Democracy cannot live without free, diverse and independent media. Journalists and media actors across the globe hold states, government officials, corporations and society at large accountable for their actions. But far too many among them face threats and attacks simply for carrying out their work, while the perpetrators of these attacks often act with total impunity.
On the European and World Day against the Death Penalty, the Council of Europe and the European Union (EU) reiterate their strong opposition to capital punishment in all circumstances and for all cases. The death penalty is an affront to human dignity. It constitutes cruel, inhuman and degrading treatment and is contrary to the right to life. The death penalty has no established deterrent effect and it makes judicial errors irreversible.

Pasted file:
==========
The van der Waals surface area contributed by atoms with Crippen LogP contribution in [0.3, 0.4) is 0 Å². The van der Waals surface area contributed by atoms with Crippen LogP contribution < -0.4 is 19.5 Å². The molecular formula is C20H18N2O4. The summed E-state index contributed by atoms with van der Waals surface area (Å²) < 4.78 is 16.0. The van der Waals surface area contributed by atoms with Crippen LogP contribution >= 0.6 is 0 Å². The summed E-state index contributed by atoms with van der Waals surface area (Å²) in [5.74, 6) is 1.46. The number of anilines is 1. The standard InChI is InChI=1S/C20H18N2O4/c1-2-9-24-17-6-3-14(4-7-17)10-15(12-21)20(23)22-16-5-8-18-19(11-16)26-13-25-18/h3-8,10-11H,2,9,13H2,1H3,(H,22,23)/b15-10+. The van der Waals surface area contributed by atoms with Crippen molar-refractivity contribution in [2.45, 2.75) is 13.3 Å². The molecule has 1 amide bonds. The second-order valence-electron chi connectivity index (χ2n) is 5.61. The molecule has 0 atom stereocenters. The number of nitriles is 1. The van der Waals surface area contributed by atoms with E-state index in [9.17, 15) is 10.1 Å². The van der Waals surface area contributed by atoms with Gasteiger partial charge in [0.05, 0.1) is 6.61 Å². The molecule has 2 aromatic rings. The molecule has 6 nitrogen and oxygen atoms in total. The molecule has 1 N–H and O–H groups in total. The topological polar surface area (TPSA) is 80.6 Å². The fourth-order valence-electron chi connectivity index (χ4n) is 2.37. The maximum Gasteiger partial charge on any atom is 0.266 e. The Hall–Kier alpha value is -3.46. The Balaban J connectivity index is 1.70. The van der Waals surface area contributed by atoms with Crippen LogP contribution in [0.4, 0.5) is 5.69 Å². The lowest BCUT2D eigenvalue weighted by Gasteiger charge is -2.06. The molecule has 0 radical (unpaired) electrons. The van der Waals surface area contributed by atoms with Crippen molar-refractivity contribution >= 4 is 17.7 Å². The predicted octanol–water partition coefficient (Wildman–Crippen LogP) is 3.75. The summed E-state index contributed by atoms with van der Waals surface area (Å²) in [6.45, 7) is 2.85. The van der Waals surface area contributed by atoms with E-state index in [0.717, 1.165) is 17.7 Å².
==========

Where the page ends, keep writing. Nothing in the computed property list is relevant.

The decision by the Hong Kong authorities to refuse to renew the working visa of the Financial Times' Asia news editor, Victor Mallet, sets a worrying precedent. In the absence of a credible alternative explanation from the authorities, the decision appears politically motivated and therefore raises serious concerns about freedom of the press and freedom of expression in Hong Kong. It risks damaging Hong Kong's international standing and trust in the "one country, two systems" principle.
Journalists must be allowed to perform their work independently and without interference.